The tapas menu has been adapted to suit Australian needs, writes Stephen Crafti.
Collins Square, at the west end of Collins Street, is unfolding as a buzzing place to catch up for a drink or lunch.
Two towers, designed by Bates Smart, with retail master planning by The Buchan Group, will include five new restaurants and cafes at ground and basement levels.
Owned and developed by Walker Corporation, this precinct includes Bar Nacional (Spanish for "National"), offering a taste of Spain.
Co-owners Gavin Baker and Pete Evans, both chefs, travelled independently to Spanish cities. One of the places that inspired them greatly was San Sebastian. "There was a strong community feel, with bars and cafes you could visit any time of the day," says Baker.
However, while the decor and ambience appealed to Baker and Evans, they realised the menu needed to be modified, to suit the Australian market. "The size of the tapas had to be larger. We have greater appetites, but we are also more accustomed to sharing," says Baker.
While Baker and Evans didn't want to simply take a slice of San Sebastian and transplant it to Melbourne, they were keen to create a Spanish feel, as well as attract the corporate market, be it first thing in the morning for breakfast, or for a drink at the close of business.
"Our brief was to create quite a masculine environment, but also something which would suit our climate," says Baker, who briefed Emily Pedersen, the senior retail design manager for Walker Corporation. Pedersen worked closely with Colab Design Studio.
The horseshoe-shaped space, 175 square metres in area, was originally earmarked as a bank. However, developer Lang Walker was keen to activate this podium-level space, creating more of a "front door" effect to the precinct.
"This space offers great northern light. And it was important to connect this area to the other cafes and restaurants that will open next year," says Pedersen, whose design expertise is in retail and hospitality. "This space had to feel welcoming, like coming through someone's front door."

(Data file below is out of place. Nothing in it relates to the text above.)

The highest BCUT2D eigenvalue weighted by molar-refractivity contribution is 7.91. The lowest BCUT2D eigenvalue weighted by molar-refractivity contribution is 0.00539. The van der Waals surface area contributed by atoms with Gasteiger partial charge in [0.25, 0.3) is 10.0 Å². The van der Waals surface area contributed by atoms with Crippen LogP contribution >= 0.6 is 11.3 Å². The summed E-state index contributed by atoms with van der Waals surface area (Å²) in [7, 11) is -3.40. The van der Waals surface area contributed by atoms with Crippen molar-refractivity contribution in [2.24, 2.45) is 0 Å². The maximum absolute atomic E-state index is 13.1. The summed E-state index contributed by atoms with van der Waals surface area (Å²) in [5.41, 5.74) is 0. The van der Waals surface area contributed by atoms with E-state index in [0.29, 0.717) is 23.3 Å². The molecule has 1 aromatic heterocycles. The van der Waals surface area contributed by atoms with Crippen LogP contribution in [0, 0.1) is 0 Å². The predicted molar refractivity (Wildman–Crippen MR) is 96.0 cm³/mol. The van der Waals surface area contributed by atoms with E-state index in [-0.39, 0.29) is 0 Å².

The "front door" comes off a courtyard, which has been a drawcard for those leaving work on a Friday night. Filled with benches and scattered ottomans, it's a relaxed and welcoming point of arrival.
One of the main drivers of the design, in terms of functionality, was the location of the kitchen in the triangular-shaped space. Positioned to the rear, behind the central bar, there is a sense of transparency provided through large openings.
"We wanted people to feel connected to the food, without feeling as though they were standing in the kitchen," says Baker.
Pivotal to the design is the bar. Made from exposed bricks, Tasmanian oak and stone, it is framed by an orange and black steel cage, used to display and store wine. "We wanted to showcase our boutique wines on offer. But when you're working in spaces like this, storage is fundamental," says Baker.
One of the other elements crucial to the design was the creation of a variety of seating areas. As well as the outdoor courtyard, there is a more private dining area that seats about 10 people, making it ideal for business meetings.
There's also a cocktail area, with high bench seating, together with an area for more informal dining, including armchairs. And to create that Spanish feel, materials include copper tiles and brass finishes.
"We wanted to make the place feel relaxed, but also sophisticated," says Pedersen.